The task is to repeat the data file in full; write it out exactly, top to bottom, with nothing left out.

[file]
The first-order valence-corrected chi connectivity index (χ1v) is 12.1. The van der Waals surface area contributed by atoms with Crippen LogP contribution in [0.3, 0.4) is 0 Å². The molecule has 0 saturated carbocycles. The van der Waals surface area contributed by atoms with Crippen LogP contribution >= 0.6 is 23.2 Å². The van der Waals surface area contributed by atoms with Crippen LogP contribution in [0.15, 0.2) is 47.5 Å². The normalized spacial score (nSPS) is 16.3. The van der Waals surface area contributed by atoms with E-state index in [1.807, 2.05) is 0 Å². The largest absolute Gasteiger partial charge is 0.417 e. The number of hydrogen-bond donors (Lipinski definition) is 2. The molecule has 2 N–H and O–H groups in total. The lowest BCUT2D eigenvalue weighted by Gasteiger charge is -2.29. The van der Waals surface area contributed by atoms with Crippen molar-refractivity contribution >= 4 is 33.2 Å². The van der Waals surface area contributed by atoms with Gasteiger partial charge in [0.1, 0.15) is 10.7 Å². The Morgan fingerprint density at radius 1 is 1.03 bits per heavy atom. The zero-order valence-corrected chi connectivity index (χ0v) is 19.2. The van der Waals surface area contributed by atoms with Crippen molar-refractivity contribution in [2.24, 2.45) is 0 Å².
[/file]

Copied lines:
The first-order valence-corrected chi connectivity index (χ1v) is 12.1. The van der Waals surface area contributed by atoms with Crippen LogP contribution in [0.3, 0.4) is 0 Å². The molecule has 0 saturated carbocycles. The van der Waals surface area contributed by atoms with Crippen LogP contribution >= 0.6 is 23.2 Å². The van der Waals surface area contributed by atoms with Crippen LogP contribution in [0.15, 0.2) is 47.5 Å². The normalized spacial score (nSPS) is 16.3. The van der Waals surface area contributed by atoms with E-state index in [1.807, 2.05) is 0 Å². The largest absolute Gasteiger partial charge is 0.417 e. The number of hydrogen-bond donors (Lipinski definition) is 2. The molecule has 2 N–H and O–H groups in total. The lowest BCUT2D eigenvalue weighted by Gasteiger charge is -2.29. The van der Waals surface area contributed by atoms with Crippen molar-refractivity contribution >= 4 is 33.2 Å². The van der Waals surface area contributed by atoms with Gasteiger partial charge in [0.1, 0.15) is 10.7 Å². The Morgan fingerprint density at radius 1 is 1.03 bits per heavy atom. The zero-order valence-corrected chi connectivity index (χ0v) is 19.2. The van der Waals surface area contributed by atoms with Crippen molar-refractivity contribution in [2.24, 2.45) is 0 Å².